Regional differences in deal structures remain across Europe, according to a European M&A study by law firm CMS. However, there are signs that there is general convergence on risk allocation in M&A agreements.
CMS reviewed over 2,000 non-listed public and private company deals it completed in Europe between 2007 and 2013, including 344 European deals in 2013 alone.
Its results show that 30 percent of the 2013 European deals with earn-outs – a period when a proportion of the purchase price is dependent on the future performance of the target business – had an earn-out clause of three years or longer, up from 19 percent in 2012. This suggests sellers are becoming more confident in the security of medium to long-term returns from deals, the study said.
The deal analysis also shows that buyers require less deal security – whether through escrow accounts, purchase price agreements or bank guarantees – for warranty claims than they did in 2012. The number of buyers taking security on warranty claims for deals fell by 7 percent to 35 percent of buyers in 2013.
“Our analysis of risk allocation between buyer and seller on deal points in M&A transactions in the last year shows greater consistency. This makes the European M&A landscape much more predictable than three years ago,” said Thomas Meyding, head of the CMS Corporate Group.
But, the study said country and regional-specific differences in many deal terms remain throughout Europe. For instance, deals in Central and Eastern Europe were the most likely in Europe to have a material adverse change (MAC) clause (28 percent), whereas the European average was 14 percent. The clause allows the buyer to walk away from a bid if a significant event negatively impacts a target company before deal completion.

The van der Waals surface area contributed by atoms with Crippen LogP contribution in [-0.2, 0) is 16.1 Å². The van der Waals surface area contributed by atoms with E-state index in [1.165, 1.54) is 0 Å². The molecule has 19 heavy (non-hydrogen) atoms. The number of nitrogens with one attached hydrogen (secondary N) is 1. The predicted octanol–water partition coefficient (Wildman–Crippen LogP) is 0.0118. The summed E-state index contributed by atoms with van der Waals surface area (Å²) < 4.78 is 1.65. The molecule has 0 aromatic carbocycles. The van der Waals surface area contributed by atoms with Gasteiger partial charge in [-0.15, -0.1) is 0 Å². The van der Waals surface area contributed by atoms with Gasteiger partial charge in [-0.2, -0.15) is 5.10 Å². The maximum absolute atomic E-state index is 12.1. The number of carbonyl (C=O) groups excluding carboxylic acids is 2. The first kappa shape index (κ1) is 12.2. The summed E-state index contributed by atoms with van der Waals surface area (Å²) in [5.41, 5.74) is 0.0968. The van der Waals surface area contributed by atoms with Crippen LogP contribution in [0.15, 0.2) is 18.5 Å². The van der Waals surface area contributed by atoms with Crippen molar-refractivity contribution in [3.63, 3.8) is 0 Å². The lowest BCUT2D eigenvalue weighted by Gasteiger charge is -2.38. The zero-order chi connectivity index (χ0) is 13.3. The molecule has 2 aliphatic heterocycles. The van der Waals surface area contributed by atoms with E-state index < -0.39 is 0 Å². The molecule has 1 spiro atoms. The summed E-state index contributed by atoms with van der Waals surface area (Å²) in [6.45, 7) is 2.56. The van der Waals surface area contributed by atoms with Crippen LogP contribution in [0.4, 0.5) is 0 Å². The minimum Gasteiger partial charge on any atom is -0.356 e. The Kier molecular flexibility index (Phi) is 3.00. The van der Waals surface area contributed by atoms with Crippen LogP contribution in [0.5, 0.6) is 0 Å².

And local knowledge is an important thing to have, say legal sources, as GPs don’t want to find themselves negotiating the terms they always do when you could be asking for more.
The differences between deal terms in Europe and the US also continued to differ in 2013. More than half of all European deals had a fixed purchase price without scope for adjustment. In the US, however, there was a growing trend in the opposite direction, with more than 85 percent of deals containing purchase price adjustment clauses.
“It’s remarkable that the gulf between Europe and US seems to be getting wider rather than narrower in relation to some standard deal points,” said Martin Mendelssohn, CMS corporate partner.